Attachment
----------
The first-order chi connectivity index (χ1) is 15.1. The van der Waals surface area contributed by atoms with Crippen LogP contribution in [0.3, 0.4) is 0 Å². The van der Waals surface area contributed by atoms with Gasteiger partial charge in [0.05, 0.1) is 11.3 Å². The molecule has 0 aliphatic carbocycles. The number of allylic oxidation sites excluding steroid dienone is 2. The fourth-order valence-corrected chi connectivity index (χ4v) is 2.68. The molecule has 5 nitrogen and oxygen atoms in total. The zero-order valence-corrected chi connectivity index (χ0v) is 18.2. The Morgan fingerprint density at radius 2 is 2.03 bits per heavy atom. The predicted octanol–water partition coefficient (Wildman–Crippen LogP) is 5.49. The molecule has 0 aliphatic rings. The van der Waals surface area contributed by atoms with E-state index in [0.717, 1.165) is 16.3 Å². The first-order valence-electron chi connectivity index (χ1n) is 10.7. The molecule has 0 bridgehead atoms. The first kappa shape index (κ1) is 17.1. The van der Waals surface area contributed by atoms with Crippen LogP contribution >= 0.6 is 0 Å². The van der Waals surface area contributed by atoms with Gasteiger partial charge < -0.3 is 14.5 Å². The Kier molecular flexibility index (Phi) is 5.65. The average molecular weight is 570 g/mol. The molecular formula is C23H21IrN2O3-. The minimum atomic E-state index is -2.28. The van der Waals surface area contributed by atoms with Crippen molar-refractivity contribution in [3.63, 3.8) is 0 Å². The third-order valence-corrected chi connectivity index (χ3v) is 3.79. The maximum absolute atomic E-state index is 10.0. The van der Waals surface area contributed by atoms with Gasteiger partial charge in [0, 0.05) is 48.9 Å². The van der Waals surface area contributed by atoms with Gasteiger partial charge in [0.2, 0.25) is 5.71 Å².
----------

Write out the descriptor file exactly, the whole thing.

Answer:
The first-order chi connectivity index (χ1) is 15.1. The van der Waals surface area contributed by atoms with Crippen LogP contribution in [0.3, 0.4) is 0 Å². The van der Waals surface area contributed by atoms with Gasteiger partial charge in [0.05, 0.1) is 11.3 Å². The molecule has 0 aliphatic carbocycles. The number of allylic oxidation sites excluding steroid dienone is 2. The fourth-order valence-corrected chi connectivity index (χ4v) is 2.68. The molecule has 5 nitrogen and oxygen atoms in total. The zero-order valence-corrected chi connectivity index (χ0v) is 18.2. The Morgan fingerprint density at radius 2 is 2.03 bits per heavy atom. The predicted octanol–water partition coefficient (Wildman–Crippen LogP) is 5.49. The molecule has 0 aliphatic rings. The van der Waals surface area contributed by atoms with E-state index in [0.717, 1.165) is 16.3 Å². The first-order valence-electron chi connectivity index (χ1n) is 10.7. The molecule has 0 bridgehead atoms. The first kappa shape index (κ1) is 17.1. The van der Waals surface area contributed by atoms with Crippen LogP contribution >= 0.6 is 0 Å². The van der Waals surface area contributed by atoms with Gasteiger partial charge < -0.3 is 14.5 Å². The Kier molecular flexibility index (Phi) is 5.65. The average molecular weight is 570 g/mol. The molecular formula is C23H21IrN2O3-. The minimum atomic E-state index is -2.28. The van der Waals surface area contributed by atoms with Crippen molar-refractivity contribution in [3.63, 3.8) is 0 Å². The third-order valence-corrected chi connectivity index (χ3v) is 3.79. The maximum absolute atomic E-state index is 10.0. The van der Waals surface area contributed by atoms with Gasteiger partial charge in [0, 0.05) is 48.9 Å². The van der Waals surface area contributed by atoms with Gasteiger partial charge in [0.2, 0.25) is 5.71 Å².